The first time Byron Scott was fired, Lawrence Frank took his job. Now they're both looking for work, and the NBA's coaching carousel is already spinning in three cities.
Scott was fired by the Cleveland Cavaliers, Frank was ousted by the Detroit Pistons and Doug Collins resigned as coach of the Philadelphia 76ers, all three Thursday, a day after the end of the regular season.
And now the wait continues to see what happens in other cities, such as Sacramento, Toronto and maybe even Atlanta.
"There's a lot of things I want to enjoy," Collins said. "I think it's every man's dream to be able to live that life that you've worked so hard to try and live. That's what I want to do."
All three of the coaches who were packing their offices Thursday missed the playoffs in the Eastern Conference, after leading teams that combined for records of 87-159.
Collins essentially chose his own fate, though he could have stayed on the 76ers' sideline if he was so inclined with one year and $4.5 million left on his contract. He will remain with Philadelphia as an adviser and will surely play a role in what the team decides to do with its roster this summer.
Scott and Frank weren't as fortunate.
Scott was hired by the Cavaliers about a week before LeBron James decided that he wanted to leave Cleveland and join the Miami Heat. James' Heat team won 66 games this season alone; Scott's three Cavaliers teams combined to win 64 in three seasons, and owner Dan Gilbert said the team's lack of significant growth on the defensive end played a big part in the coach's downfall.
"I feel like a piece of me is missing now," Cavs guard Kyrie Irving said, not long after the news of Scott's dismissal broke. "The relationship I have developed with him was very special. I'm just hurt. I'm trying to get over the loss of my basketball father."
Plenty of big names may try to return to the sideline this offseason, with speculation surely going to revolve around the likes of Phil Jackson, Stan Van Gundy and Mike Brown. Some top assistants also might get their chance, like Miami's David Fizdale, who is a close confidant to Erik Spoelstra with the reigning champion Heat.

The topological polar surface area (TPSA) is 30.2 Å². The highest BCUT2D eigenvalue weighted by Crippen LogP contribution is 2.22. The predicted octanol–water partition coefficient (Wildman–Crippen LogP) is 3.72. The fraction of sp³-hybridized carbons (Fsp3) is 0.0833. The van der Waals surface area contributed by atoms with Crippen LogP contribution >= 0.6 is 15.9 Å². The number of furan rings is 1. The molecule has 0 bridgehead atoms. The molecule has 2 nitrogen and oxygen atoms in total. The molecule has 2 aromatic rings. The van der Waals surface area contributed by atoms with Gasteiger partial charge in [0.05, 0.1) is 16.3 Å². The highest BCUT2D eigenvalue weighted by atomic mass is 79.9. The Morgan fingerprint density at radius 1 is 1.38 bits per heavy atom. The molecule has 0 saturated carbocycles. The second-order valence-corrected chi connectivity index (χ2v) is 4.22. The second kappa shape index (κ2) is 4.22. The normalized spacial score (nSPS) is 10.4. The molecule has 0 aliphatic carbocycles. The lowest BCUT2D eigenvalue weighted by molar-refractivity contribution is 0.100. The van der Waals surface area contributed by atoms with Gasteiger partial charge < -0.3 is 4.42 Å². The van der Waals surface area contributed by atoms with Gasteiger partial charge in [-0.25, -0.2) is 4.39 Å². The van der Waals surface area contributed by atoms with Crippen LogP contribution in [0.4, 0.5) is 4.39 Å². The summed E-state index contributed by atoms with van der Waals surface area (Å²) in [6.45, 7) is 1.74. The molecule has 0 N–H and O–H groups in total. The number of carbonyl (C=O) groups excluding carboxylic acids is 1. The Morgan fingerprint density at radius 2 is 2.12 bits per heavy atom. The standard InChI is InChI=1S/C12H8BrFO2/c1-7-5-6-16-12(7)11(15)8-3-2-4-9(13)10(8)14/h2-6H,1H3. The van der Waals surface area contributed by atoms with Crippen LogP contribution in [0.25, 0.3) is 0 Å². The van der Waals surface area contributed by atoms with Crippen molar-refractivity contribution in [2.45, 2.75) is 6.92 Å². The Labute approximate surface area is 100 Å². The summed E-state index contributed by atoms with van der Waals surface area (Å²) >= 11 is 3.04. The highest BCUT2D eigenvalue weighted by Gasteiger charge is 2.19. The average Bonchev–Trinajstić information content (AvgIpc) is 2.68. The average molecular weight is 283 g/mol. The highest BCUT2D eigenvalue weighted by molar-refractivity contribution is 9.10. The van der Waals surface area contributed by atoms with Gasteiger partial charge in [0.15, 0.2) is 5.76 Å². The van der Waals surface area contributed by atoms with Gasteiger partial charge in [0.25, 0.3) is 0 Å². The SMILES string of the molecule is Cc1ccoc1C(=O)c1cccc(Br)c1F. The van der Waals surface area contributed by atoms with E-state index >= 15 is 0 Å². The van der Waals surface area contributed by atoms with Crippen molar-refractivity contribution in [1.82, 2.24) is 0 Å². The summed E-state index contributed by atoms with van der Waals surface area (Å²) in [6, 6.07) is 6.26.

One of the things Scott, Frank and Collins had in common this season was that their teams all have young, promising guards, with Irving in Cleveland, Jrue Holiday in Philadelphia and Brandon Knight in Detroit.
None of those three probably had the years they wanted. Irving missed 23 games, Holiday shot just 38 percent after March 1 and Knight's season will be best remembered for him getting leveled on a dunk by the Los Angeles Clippers' DeAndre Jordan.
"He did what he felt he had to do," Holiday said about Collins' decision, which he indicated caught him off-guard. "But it is sad to see him go. ... I know I've grown so much with him as the coach."
Scott and Frank were probably the two coaches most likely to face firings in this offseason, though others likely remain on the proverbial hot seat. Sacramento's ownership situation could affect Keith Smart's future, Dwane Casey in Toronto might be in trouble and some coaches of playoff teams might not be safe either. Atlanta, for example, might continue its roster revamping, and that might lead to a change for coach Larry Drew.
Frank was a Nets' assistant when the then-New Jersey franchise fired Scott in 2004. Frank took over for his former boss, in what became his first stint leading an NBA club. He won his first 13 games with the Nets — who ultimately fired Frank after he went 0-16 to open the 2009-10 season.
The Pistons brought Frank on before the start of the lockout-shortened 2011-12 season. He went 54-94 with Detroit, and the franchise — which has some free-agent money to spend this summer — clearly felt he didn't figure into the long-term plan.
"Yes, you can tell the world: We're ready to spend," Pistons owner Tom Gores said.
His spending will now include some dollars on a new coach as well.